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Aspirin Use May be Widespread Despite New Guidelines

National Institutes of Health   (NIH)

August 13, 2019

By: Tianna Hicklin, Ph.D.

Heart and vascular, or cardiovascular, diseases include conditions such as coronary heart disease, heart attacks, high blood pressure, and stroke. Cardiovascular diseases are the leading causes of death and disability in older adults nationwide.

In the past, experts recommended taking a low-dose daily aspirin for preventing cardiovascular disease. It helps thin the blood to prevent blood clots. Studies have shown that aspirin can help some people prevent a second heart attack or stroke. However, taking aspirin also comes with a higher risk of bleeding.

In certain groups of people, recent research has found few benefits and an increased risk of bleeding from daily aspirin use. In response, the American Heart Association and American College of Cardiology updated their guidelines last March. They no longer recommend aspirin for cardiovascular disease prevention in adults aged 70 and older or for those with a higher risk of bleeding, like those with stomach (peptic) ulcers.

To find out how many people in the United States take aspirin for cardiovascular disease prevention, Drs. Colin O’Brien, Stephen Juraschek, and Christina C. Wee at Beth Israel Deaconess Medical Center and Harvard University analyzed data from a large survey designed to reflect the U.S. adult population. Juraschek’s work was supported by NIH’s National Heart, Lung, and Blood Institute (NHLBI). Results were published online on July 23, 2019, in the Annals of Internal Medicine.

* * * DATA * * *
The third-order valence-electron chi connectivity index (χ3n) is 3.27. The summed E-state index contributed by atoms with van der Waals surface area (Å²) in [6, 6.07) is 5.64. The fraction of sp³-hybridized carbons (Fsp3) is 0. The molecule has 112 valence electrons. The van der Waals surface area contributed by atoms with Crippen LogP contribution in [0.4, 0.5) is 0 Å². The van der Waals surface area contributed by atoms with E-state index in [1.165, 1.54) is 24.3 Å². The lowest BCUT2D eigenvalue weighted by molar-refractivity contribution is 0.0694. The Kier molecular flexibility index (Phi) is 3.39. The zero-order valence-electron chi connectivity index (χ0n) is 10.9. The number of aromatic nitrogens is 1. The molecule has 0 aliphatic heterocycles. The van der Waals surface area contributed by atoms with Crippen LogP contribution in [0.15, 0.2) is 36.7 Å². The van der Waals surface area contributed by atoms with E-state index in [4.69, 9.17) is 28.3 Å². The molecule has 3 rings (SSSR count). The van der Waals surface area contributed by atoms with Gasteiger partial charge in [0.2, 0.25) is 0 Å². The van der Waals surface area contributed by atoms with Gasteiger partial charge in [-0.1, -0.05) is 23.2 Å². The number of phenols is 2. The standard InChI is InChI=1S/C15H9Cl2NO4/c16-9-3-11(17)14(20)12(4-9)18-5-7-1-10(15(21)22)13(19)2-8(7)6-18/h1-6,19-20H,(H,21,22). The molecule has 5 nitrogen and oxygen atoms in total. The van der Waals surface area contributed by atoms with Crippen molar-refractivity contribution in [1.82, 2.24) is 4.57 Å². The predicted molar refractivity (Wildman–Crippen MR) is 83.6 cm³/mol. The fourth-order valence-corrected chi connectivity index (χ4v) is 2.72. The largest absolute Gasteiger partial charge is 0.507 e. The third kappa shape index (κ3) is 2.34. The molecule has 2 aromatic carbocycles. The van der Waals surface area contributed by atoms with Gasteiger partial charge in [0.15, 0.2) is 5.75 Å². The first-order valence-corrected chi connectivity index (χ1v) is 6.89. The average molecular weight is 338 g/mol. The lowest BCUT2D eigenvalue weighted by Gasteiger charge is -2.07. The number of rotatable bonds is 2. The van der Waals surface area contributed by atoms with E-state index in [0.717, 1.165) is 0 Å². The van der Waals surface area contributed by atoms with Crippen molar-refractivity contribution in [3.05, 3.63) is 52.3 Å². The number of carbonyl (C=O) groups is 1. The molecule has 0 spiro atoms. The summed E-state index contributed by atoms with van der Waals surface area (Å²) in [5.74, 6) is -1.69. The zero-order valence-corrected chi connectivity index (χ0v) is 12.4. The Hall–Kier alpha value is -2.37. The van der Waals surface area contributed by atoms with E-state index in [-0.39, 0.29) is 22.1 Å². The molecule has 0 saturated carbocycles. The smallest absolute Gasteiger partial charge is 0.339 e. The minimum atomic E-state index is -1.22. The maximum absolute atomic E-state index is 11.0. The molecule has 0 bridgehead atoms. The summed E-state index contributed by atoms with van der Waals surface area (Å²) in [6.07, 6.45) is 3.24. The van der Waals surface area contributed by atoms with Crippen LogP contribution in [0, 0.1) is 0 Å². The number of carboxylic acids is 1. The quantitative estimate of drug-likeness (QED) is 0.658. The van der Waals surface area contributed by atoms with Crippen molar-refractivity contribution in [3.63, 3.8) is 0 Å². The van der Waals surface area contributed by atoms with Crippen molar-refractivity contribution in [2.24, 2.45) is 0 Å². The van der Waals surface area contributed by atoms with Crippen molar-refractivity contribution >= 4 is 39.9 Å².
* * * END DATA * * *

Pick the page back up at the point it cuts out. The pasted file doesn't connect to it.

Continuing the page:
The survey asked over 14,000 men and women who were 40 years old and older whether they’ve ever been prescribed a daily low-dose aspirin by their health care provider or whether they choose to take a daily aspirin on their own for heart disease prevention.

Of the people who didn’t have cardiovascular disease, about 23% were taking a daily aspirin for prevention. Nearly 23% of these took a daily aspirin without a health care provider recommendation. Nearly half of the survey participants who were 70 years or older and did not have heart disease reported daily aspirin use. A quarter of people who had a history of stomach ulcers, but not cardiovascular disease, also used aspirin.

These findings suggest that, nationwide, about 29 million people who don’t have cardiovascular disease take aspirin daily for prevention—and 6.6 million do so without a health care provider recommendation.

“Our findings suggest that a substantial portion of adults may be taking aspirin without their physician's advice and potentially without their knowledge,” Wee says.

“Our findings show a tremendous need for health care practitioners to ask their patients about ongoing aspirin use and to advise them about the importance of balancing the benefits and harms, especially among older adults and those with prior peptic ulcer disease,” says O’Brien.

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